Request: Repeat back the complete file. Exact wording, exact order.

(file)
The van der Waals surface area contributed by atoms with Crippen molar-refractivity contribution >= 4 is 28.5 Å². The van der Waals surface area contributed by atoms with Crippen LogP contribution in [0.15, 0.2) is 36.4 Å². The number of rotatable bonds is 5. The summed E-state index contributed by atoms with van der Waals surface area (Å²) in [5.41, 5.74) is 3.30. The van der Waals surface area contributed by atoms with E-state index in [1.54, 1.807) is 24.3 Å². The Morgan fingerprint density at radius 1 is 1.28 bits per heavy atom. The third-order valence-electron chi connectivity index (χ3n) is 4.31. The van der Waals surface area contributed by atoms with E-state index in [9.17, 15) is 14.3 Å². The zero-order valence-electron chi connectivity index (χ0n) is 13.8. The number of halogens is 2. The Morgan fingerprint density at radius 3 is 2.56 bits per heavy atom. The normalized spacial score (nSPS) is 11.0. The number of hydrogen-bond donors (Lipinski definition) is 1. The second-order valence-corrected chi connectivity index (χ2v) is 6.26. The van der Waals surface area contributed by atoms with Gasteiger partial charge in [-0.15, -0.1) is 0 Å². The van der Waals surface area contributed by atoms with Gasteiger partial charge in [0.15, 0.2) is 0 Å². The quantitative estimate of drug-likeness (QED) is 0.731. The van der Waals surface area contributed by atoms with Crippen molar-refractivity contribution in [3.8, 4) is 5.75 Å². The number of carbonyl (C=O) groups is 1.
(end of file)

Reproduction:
The van der Waals surface area contributed by atoms with Crippen molar-refractivity contribution >= 4 is 28.5 Å². The van der Waals surface area contributed by atoms with Crippen LogP contribution in [0.15, 0.2) is 36.4 Å². The number of rotatable bonds is 5. The summed E-state index contributed by atoms with van der Waals surface area (Å²) in [5.41, 5.74) is 3.30. The van der Waals surface area contributed by atoms with E-state index in [1.54, 1.807) is 24.3 Å². The Morgan fingerprint density at radius 1 is 1.28 bits per heavy atom. The third-order valence-electron chi connectivity index (χ3n) is 4.31. The van der Waals surface area contributed by atoms with E-state index in [9.17, 15) is 14.3 Å². The zero-order valence-electron chi connectivity index (χ0n) is 13.8. The number of halogens is 2. The Morgan fingerprint density at radius 3 is 2.56 bits per heavy atom. The normalized spacial score (nSPS) is 11.0. The number of hydrogen-bond donors (Lipinski definition) is 1. The second-order valence-corrected chi connectivity index (χ2v) is 6.26. The van der Waals surface area contributed by atoms with Gasteiger partial charge in [-0.15, -0.1) is 0 Å². The van der Waals surface area contributed by atoms with Gasteiger partial charge in [0.15, 0.2) is 0 Å². The quantitative estimate of drug-likeness (QED) is 0.731. The van der Waals surface area contributed by atoms with Crippen molar-refractivity contribution in [3.8, 4) is 5.75 Å². The number of carbonyl (C=O) groups is 1.